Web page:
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Discussion Starter #1
How-to Change Rear Spark Plugs on a 2000 Ford Taurus with a Duratec Engine,Without Disturbing the Upper Intake Manifold

1. I only recommend tackling this job, if you have a 3/8-in. drive Craftsman 3-piece quick-release extension bar set or equivalent, 3/8-in. universal joint, 3/8-in. drive ratchet, 3/8-in. drive torque wrench (calibrated in inch-pounds), 3/8-in drive 8mm socket, 5/8-in. spark plug socket with sponge rubber plug holder for a 3/8-in drive ratchet, silicone spray, 10” piece of 3/8-in. I.D.fuel line, Motorcraft Silicone Brake Caliper Grease and Dielectric Compound, Motorcraft AGSF-32W platinum plugs, and a tube of Permatex Anti-Seize Lubricant (133A). I used factory-recommended plugs, since my experience using cross-referenced plugs has not been good. I definitely didn’t want to repeat that experience here. The original plugs were 4-1/2 years old and had 51,000 miles on them. Make sure the engine is “stone cold” before removing any spark plugs or you increase the risk of stripping the threads in the aluminum head.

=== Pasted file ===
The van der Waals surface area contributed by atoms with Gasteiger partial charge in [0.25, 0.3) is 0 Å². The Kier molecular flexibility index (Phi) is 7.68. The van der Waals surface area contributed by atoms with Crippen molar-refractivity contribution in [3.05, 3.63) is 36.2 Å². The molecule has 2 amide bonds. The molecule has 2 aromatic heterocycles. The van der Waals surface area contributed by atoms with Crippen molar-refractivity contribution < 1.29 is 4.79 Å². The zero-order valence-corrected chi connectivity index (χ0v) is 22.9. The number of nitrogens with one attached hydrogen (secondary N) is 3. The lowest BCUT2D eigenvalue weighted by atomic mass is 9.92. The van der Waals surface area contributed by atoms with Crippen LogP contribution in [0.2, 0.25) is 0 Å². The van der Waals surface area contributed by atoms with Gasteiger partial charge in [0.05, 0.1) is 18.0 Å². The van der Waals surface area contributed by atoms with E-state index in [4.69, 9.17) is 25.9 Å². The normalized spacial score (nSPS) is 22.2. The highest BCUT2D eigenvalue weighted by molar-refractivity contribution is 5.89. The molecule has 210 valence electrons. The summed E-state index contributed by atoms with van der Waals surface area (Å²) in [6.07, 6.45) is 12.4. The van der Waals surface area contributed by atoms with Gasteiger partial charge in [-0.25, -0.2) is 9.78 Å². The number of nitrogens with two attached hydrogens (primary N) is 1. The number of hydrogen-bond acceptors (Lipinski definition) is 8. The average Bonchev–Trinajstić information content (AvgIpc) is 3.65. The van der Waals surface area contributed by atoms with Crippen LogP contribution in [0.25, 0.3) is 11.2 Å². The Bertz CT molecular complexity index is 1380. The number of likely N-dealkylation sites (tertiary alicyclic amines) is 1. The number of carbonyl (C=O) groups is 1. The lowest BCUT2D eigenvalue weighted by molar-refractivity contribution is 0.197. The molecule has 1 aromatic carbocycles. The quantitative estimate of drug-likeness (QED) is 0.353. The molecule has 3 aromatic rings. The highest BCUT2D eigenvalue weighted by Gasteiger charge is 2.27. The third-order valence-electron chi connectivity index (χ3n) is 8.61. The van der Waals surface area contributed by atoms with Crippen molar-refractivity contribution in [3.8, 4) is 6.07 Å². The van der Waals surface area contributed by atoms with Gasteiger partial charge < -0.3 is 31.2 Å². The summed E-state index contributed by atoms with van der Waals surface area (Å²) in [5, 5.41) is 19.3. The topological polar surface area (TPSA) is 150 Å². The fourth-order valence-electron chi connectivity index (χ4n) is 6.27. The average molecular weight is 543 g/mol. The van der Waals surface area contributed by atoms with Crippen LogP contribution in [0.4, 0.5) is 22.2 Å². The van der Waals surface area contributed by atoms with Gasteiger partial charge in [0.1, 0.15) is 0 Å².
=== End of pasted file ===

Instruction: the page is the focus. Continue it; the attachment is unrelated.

2. Silicone-spray the sponge rubber plug holder inside the spark plug socket now, so that the newly installed plug will not pull the socket off the extension bar in the spark plug tube later. You don’t need to add any more tension to the job, by losing control of anything in the deep spark plug tubes on the backside of the engine. Disconnect the electrical connector to the plug coil on the left rear plug (all work is performed from the passenger side of the engine). Use the 8mm socket and ratchet to remove the hex-head bolt securing the plug coil. Lift ignition coil pack out; clean with a rag and silicone spray; and apply silicone dielectric compound, using a small screwdriver, to the inside of the spring wire going to the plug. Set the coil pack aside for now.